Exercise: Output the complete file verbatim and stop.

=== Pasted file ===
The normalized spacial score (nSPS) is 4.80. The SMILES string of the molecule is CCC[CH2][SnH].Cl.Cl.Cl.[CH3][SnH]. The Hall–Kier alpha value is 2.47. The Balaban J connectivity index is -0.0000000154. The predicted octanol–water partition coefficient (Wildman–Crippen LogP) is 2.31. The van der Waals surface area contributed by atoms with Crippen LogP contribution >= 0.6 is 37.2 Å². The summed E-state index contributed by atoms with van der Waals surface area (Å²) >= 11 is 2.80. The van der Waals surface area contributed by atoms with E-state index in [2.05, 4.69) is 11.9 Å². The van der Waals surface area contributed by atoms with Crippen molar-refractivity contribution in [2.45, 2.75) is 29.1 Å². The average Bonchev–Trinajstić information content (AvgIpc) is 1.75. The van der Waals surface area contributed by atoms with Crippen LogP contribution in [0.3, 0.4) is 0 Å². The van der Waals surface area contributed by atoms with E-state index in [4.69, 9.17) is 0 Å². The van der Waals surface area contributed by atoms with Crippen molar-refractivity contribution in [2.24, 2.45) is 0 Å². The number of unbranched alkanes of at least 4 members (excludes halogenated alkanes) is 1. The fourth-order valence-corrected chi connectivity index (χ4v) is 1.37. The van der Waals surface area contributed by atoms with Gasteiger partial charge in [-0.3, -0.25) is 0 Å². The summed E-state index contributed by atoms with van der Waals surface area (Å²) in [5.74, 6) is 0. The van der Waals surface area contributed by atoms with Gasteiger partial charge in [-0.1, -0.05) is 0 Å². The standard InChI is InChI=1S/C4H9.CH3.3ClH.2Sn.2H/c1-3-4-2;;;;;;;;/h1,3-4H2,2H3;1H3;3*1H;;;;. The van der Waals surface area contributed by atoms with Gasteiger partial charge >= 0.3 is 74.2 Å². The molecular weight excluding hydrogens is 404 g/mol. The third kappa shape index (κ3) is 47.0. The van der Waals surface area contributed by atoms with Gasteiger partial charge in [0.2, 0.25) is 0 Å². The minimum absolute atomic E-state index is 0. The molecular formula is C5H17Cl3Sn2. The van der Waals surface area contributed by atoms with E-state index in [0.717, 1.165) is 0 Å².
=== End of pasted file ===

The normalized spacial score (nSPS) is 4.80. The SMILES string of the molecule is CCC[CH2][SnH].Cl.Cl.Cl.[CH3][SnH]. The Hall–Kier alpha value is 2.47. The Balaban J connectivity index is -0.0000000154. The predicted octanol–water partition coefficient (Wildman–Crippen LogP) is 2.31. The van der Waals surface area contributed by atoms with Crippen LogP contribution >= 0.6 is 37.2 Å². The summed E-state index contributed by atoms with van der Waals surface area (Å²) >= 11 is 2.80. The van der Waals surface area contributed by atoms with E-state index in [2.05, 4.69) is 11.9 Å². The van der Waals surface area contributed by atoms with Crippen molar-refractivity contribution in [2.45, 2.75) is 29.1 Å². The average Bonchev–Trinajstić information content (AvgIpc) is 1.75. The van der Waals surface area contributed by atoms with Crippen LogP contribution in [0.3, 0.4) is 0 Å². The van der Waals surface area contributed by atoms with E-state index in [4.69, 9.17) is 0 Å². The van der Waals surface area contributed by atoms with Crippen molar-refractivity contribution in [2.24, 2.45) is 0 Å². The number of unbranched alkanes of at least 4 members (excludes halogenated alkanes) is 1. The fourth-order valence-corrected chi connectivity index (χ4v) is 1.37. The van der Waals surface area contributed by atoms with Gasteiger partial charge in [-0.3, -0.25) is 0 Å². The summed E-state index contributed by atoms with van der Waals surface area (Å²) in [5.74, 6) is 0. The van der Waals surface area contributed by atoms with Gasteiger partial charge in [-0.1, -0.05) is 0 Å². The standard InChI is InChI=1S/C4H9.CH3.3ClH.2Sn.2H/c1-3-4-2;;;;;;;;/h1,3-4H2,2H3;1H3;3*1H;;;;. The van der Waals surface area contributed by atoms with Gasteiger partial charge >= 0.3 is 74.2 Å². The molecular weight excluding hydrogens is 404 g/mol. The third kappa shape index (κ3) is 47.0. The van der Waals surface area contributed by atoms with Gasteiger partial charge in [0.2, 0.25) is 0 Å². The minimum absolute atomic E-state index is 0. The molecular formula is C5H17Cl3Sn2. The van der Waals surface area contributed by atoms with E-state index in [0.717, 1.165) is 0 Å².